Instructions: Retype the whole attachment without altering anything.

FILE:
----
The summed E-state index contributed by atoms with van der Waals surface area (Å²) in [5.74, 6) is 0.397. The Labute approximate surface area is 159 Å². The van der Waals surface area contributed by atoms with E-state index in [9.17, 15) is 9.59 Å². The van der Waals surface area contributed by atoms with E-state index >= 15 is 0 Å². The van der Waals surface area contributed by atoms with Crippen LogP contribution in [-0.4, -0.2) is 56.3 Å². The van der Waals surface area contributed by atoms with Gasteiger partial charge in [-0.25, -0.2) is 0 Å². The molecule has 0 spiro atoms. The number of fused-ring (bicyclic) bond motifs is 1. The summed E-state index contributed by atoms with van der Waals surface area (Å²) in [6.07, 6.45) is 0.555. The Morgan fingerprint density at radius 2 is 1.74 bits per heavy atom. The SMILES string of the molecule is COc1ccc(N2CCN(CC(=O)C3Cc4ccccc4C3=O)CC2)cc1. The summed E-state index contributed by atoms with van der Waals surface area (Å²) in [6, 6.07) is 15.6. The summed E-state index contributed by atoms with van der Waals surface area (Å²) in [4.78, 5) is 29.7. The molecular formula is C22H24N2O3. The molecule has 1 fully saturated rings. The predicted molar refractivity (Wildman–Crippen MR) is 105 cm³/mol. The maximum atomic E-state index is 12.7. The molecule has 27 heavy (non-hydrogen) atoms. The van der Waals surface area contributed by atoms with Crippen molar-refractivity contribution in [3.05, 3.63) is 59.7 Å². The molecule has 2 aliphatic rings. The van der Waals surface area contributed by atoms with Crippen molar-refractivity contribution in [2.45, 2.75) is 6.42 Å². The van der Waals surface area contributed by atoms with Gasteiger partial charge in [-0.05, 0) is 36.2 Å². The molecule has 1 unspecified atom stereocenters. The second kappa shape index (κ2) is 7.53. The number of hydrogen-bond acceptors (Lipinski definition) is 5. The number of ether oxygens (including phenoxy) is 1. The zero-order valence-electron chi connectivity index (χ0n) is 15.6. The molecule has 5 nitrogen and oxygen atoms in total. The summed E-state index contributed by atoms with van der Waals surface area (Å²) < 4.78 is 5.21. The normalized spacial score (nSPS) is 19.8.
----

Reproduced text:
The summed E-state index contributed by atoms with van der Waals surface area (Å²) in [5.74, 6) is 0.397. The Labute approximate surface area is 159 Å². The van der Waals surface area contributed by atoms with E-state index in [9.17, 15) is 9.59 Å². The van der Waals surface area contributed by atoms with E-state index >= 15 is 0 Å². The van der Waals surface area contributed by atoms with Crippen LogP contribution in [-0.4, -0.2) is 56.3 Å². The van der Waals surface area contributed by atoms with Gasteiger partial charge in [-0.25, -0.2) is 0 Å². The molecule has 0 spiro atoms. The number of fused-ring (bicyclic) bond motifs is 1. The summed E-state index contributed by atoms with van der Waals surface area (Å²) in [6.07, 6.45) is 0.555. The Morgan fingerprint density at radius 2 is 1.74 bits per heavy atom. The SMILES string of the molecule is COc1ccc(N2CCN(CC(=O)C3Cc4ccccc4C3=O)CC2)cc1. The summed E-state index contributed by atoms with van der Waals surface area (Å²) in [6, 6.07) is 15.6. The summed E-state index contributed by atoms with van der Waals surface area (Å²) in [4.78, 5) is 29.7. The molecular formula is C22H24N2O3. The molecule has 1 fully saturated rings. The predicted molar refractivity (Wildman–Crippen MR) is 105 cm³/mol. The maximum atomic E-state index is 12.7. The molecule has 27 heavy (non-hydrogen) atoms. The van der Waals surface area contributed by atoms with Crippen molar-refractivity contribution in [3.05, 3.63) is 59.7 Å². The molecule has 2 aliphatic rings. The van der Waals surface area contributed by atoms with Crippen molar-refractivity contribution in [2.45, 2.75) is 6.42 Å². The van der Waals surface area contributed by atoms with Gasteiger partial charge in [-0.05, 0) is 36.2 Å². The molecule has 1 unspecified atom stereocenters. The second kappa shape index (κ2) is 7.53. The number of hydrogen-bond acceptors (Lipinski definition) is 5. The number of ether oxygens (including phenoxy) is 1. The zero-order valence-electron chi connectivity index (χ0n) is 15.6. The molecule has 5 nitrogen and oxygen atoms in total. The summed E-state index contributed by atoms with van der Waals surface area (Å²) < 4.78 is 5.21. The normalized spacial score (nSPS) is 19.8.